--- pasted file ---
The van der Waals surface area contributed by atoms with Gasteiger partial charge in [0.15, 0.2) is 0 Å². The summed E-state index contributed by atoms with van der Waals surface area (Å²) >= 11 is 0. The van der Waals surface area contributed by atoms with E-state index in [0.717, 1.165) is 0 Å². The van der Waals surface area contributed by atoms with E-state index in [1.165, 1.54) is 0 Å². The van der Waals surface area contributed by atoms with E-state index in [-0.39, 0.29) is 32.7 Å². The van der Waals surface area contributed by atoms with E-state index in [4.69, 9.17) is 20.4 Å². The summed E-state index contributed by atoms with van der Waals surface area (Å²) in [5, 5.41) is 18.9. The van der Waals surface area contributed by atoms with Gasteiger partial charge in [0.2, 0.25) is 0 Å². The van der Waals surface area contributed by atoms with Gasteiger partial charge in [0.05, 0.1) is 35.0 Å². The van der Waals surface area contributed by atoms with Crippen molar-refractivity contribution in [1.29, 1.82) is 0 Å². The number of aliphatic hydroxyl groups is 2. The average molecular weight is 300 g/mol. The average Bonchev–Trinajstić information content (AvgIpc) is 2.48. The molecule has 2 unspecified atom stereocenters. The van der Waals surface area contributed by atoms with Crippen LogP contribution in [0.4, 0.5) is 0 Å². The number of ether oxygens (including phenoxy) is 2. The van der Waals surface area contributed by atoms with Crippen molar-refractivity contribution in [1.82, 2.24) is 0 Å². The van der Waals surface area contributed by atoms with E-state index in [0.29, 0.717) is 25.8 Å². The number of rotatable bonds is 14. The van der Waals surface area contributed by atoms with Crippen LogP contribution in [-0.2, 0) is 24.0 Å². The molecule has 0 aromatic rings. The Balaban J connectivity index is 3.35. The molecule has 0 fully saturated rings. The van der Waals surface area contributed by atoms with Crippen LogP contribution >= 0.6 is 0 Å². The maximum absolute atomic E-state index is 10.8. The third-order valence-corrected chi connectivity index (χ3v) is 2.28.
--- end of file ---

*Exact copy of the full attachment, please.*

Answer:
The van der Waals surface area contributed by atoms with Gasteiger partial charge in [0.15, 0.2) is 0 Å². The summed E-state index contributed by atoms with van der Waals surface area (Å²) >= 11 is 0. The van der Waals surface area contributed by atoms with E-state index in [0.717, 1.165) is 0 Å². The van der Waals surface area contributed by atoms with E-state index in [1.165, 1.54) is 0 Å². The van der Waals surface area contributed by atoms with E-state index in [-0.39, 0.29) is 32.7 Å². The van der Waals surface area contributed by atoms with E-state index in [4.69, 9.17) is 20.4 Å². The summed E-state index contributed by atoms with van der Waals surface area (Å²) in [5, 5.41) is 18.9. The van der Waals surface area contributed by atoms with Gasteiger partial charge in [0.2, 0.25) is 0 Å². The van der Waals surface area contributed by atoms with Gasteiger partial charge in [0.05, 0.1) is 35.0 Å². The van der Waals surface area contributed by atoms with Crippen molar-refractivity contribution in [1.29, 1.82) is 0 Å². The number of aliphatic hydroxyl groups is 2. The average molecular weight is 300 g/mol. The average Bonchev–Trinajstić information content (AvgIpc) is 2.48. The molecule has 2 unspecified atom stereocenters. The van der Waals surface area contributed by atoms with Crippen LogP contribution in [0.4, 0.5) is 0 Å². The number of ether oxygens (including phenoxy) is 2. The van der Waals surface area contributed by atoms with Crippen molar-refractivity contribution in [1.82, 2.24) is 0 Å². The van der Waals surface area contributed by atoms with E-state index in [0.29, 0.717) is 25.8 Å². The number of rotatable bonds is 14. The van der Waals surface area contributed by atoms with Crippen LogP contribution in [-0.2, 0) is 24.0 Å². The molecule has 0 aromatic rings. The Balaban J connectivity index is 3.35. The molecule has 0 fully saturated rings. The van der Waals surface area contributed by atoms with Crippen LogP contribution >= 0.6 is 0 Å². The maximum absolute atomic E-state index is 10.8. The third-order valence-corrected chi connectivity index (χ3v) is 2.28.